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DETROIT — Over seven in 10 Black women voters (74%) in Michigan believe political candidates are failing to address the issues that are central to their lives, according to the findings of an online poll of 525 Michigan Black women that was released today by Mothering Justice and the National Women’s Law Center. The survey participants—featuring eligible and likely voters in the November 2020 election—view access to affordable, quality child care and reproductive health care, improved educational opportunities for their children, and an increased minimum wage as key priorities, among others. Black women are a powerful voting bloc and they will play a pivotal role in determining who wins the presidency in 2020. At a moment when presidential candidates are seeking women’s votes, this poll offers a window into the reality of Black women’s lives. The poll was conducted by Vision Strategy and Insights and was fielded from February 6-20, 2020.

“Black women are the most engaged voting bloc in the country, yet our priority concerns are seldom lifted in national discourse until they become too egregious to ignore, such as the case with the Black maternal health crisis,” said Eboni Taylor, Michigan Executive Director at Mothering Justice. “Why must our issues reach crisis-level before the leaders of our state and country even start the conversation? The poll urges politicians and lawmakers to take a closer look at the issues Black women care about the most and understand that our vote for any candidate must be accompanied by clear plans to address and resolve these challenges in Michigan, a 2020 battleground state, and nationwide.”

“The poll results send a clear message to politicians: it’s not enough to knock on the doors of Black women just days before an election and expect to get their support,” said Fatima Goss Graves, President and CEO of the National Women’s Law Center. “Black women voters know their power—and they’re demanding a return on their investment from candidates. Black women in Michigan know they are at the bottom of several economic, health and social indicators in the state, and they expect candidates to listen to their concerns and offer solutions that will create economically thriving and healthy communities.”

Topline findings include:

  • Black women in Michigan are highly skeptical of and feel ignored by political candidates. A significant majority (83%) of respondents say that political candidates are not present in or engaged with their community and almost eight in 10 say that politicians are ignoring their concerns. Nonetheless, 81% say they will vote in the general election and 72% say they will vote in the primary.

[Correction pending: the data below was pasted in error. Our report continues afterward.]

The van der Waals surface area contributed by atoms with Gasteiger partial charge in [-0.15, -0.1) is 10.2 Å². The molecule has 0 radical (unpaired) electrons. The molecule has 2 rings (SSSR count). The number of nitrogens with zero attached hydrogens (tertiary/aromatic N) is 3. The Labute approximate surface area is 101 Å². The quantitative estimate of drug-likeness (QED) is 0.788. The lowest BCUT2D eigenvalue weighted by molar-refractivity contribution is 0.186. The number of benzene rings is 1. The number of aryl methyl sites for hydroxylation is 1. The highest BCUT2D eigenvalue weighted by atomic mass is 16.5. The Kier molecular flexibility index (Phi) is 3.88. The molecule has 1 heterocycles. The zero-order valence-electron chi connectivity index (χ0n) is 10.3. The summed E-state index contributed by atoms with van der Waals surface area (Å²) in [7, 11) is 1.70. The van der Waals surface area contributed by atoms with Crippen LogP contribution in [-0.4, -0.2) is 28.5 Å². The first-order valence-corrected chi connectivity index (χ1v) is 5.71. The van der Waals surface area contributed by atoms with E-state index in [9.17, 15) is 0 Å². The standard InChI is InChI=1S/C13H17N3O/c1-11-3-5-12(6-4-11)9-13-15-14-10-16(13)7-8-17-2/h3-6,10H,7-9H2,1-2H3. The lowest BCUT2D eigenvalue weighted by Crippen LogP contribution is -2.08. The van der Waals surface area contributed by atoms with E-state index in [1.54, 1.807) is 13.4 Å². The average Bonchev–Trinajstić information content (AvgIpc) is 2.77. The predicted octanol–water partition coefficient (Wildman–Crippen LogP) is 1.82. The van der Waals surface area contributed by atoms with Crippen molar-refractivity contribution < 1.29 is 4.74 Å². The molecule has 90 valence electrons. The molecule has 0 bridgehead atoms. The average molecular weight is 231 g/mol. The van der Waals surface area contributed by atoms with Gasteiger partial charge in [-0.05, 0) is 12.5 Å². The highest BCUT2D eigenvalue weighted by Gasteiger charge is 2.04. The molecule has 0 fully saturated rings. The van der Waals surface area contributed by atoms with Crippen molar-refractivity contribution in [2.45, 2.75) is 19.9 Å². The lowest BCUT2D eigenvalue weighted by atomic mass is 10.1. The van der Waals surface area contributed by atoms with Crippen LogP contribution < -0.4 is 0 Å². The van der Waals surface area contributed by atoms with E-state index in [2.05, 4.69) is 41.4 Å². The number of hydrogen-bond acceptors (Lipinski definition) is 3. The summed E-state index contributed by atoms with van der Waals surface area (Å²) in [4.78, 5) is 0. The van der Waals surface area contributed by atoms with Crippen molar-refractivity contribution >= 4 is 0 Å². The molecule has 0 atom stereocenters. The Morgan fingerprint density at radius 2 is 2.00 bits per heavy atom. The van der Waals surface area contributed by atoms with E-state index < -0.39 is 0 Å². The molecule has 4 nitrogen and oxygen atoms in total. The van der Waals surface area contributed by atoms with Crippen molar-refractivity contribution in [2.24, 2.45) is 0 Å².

• Nearly all Black mothers (94%) have experienced difficulty finding and affording child care. A strong majority of Black mothers (84%) support increasing government funding to improve access to high-quality, affordable child care, and 81% agree that the government should provide funding to help child care providers pay their workers fairly and provide high-quality care. Moreover, 84% support a proposal that would increase the minimum pay for caregivers.
  • Black women in Michigan strongly support access to pregnancy-related services and reproductive health care. Close to eight in 10 respondents (79%) agree that elected officials should ensure access to safe and supportive pregnancy-related services. Seven in 10 (70%) agree that elected officials should protect access to quality, affordable reproductive health care, including abortion and birth control.
  • Black women in Michigan overwhelmingly support a higher minimum wage to improve the quality of life for working people – including raising the minimum wage for tipped workers — and most support paid family leave. Eight in 10 (81%) believe that Michigan should have a higher minimum wage that makes it easier for people to make ends meet. Among respondents whose employers do not offer either paid family leave or paid medical leave, more than two thirds (68%) report they are “extremely interested” in a comprehensive paid family and medical leave program in the state of Michigan.

You can access the full report here. Mothering Justice and National Women’s Law Center spokespeople are available to discuss the poll’s findings. Please contact Loretta Kane (loretta@camnopr.com) or Maria Patrick (mpatrick@nwlc.org) to schedule interviews.

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